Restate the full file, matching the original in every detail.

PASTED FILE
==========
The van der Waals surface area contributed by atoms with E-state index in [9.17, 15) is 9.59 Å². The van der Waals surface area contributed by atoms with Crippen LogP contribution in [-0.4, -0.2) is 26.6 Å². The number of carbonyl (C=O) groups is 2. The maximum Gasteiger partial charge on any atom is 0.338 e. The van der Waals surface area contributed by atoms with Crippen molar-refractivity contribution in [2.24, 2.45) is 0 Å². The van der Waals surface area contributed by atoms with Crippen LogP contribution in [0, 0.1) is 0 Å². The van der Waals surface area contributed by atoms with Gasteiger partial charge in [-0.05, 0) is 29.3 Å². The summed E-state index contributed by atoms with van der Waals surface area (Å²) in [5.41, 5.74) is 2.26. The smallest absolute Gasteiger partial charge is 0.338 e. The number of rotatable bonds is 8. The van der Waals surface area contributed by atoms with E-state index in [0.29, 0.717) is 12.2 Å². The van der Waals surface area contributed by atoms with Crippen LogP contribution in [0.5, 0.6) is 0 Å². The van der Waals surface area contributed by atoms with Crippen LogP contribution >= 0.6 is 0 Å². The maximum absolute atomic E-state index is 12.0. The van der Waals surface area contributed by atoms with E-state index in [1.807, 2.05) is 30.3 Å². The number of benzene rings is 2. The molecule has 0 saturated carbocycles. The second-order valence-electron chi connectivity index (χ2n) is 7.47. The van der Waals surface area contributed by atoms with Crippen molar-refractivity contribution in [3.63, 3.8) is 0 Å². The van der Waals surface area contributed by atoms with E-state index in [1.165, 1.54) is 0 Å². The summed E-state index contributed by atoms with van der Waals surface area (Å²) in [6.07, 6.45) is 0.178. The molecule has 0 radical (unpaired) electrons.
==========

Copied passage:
The van der Waals surface area contributed by atoms with E-state index in [9.17, 15) is 9.59 Å². The van der Waals surface area contributed by atoms with Crippen LogP contribution in [-0.4, -0.2) is 26.6 Å². The number of carbonyl (C=O) groups is 2. The maximum Gasteiger partial charge on any atom is 0.338 e. The van der Waals surface area contributed by atoms with Crippen molar-refractivity contribution in [2.24, 2.45) is 0 Å². The van der Waals surface area contributed by atoms with Crippen LogP contribution in [0, 0.1) is 0 Å². The van der Waals surface area contributed by atoms with Gasteiger partial charge in [-0.05, 0) is 29.3 Å². The summed E-state index contributed by atoms with van der Waals surface area (Å²) in [5.41, 5.74) is 2.26. The smallest absolute Gasteiger partial charge is 0.338 e. The number of rotatable bonds is 8. The van der Waals surface area contributed by atoms with E-state index in [0.29, 0.717) is 12.2 Å². The van der Waals surface area contributed by atoms with Crippen LogP contribution in [0.5, 0.6) is 0 Å². The van der Waals surface area contributed by atoms with Crippen LogP contribution >= 0.6 is 0 Å². The maximum absolute atomic E-state index is 12.0. The van der Waals surface area contributed by atoms with E-state index in [1.807, 2.05) is 30.3 Å². The number of benzene rings is 2. The molecule has 0 saturated carbocycles. The second-order valence-electron chi connectivity index (χ2n) is 7.47. The van der Waals surface area contributed by atoms with Crippen molar-refractivity contribution in [3.63, 3.8) is 0 Å². The van der Waals surface area contributed by atoms with E-state index in [1.165, 1.54) is 0 Å². The summed E-state index contributed by atoms with van der Waals surface area (Å²) in [6.07, 6.45) is 0.178. The molecule has 0 radical (unpaired) electrons.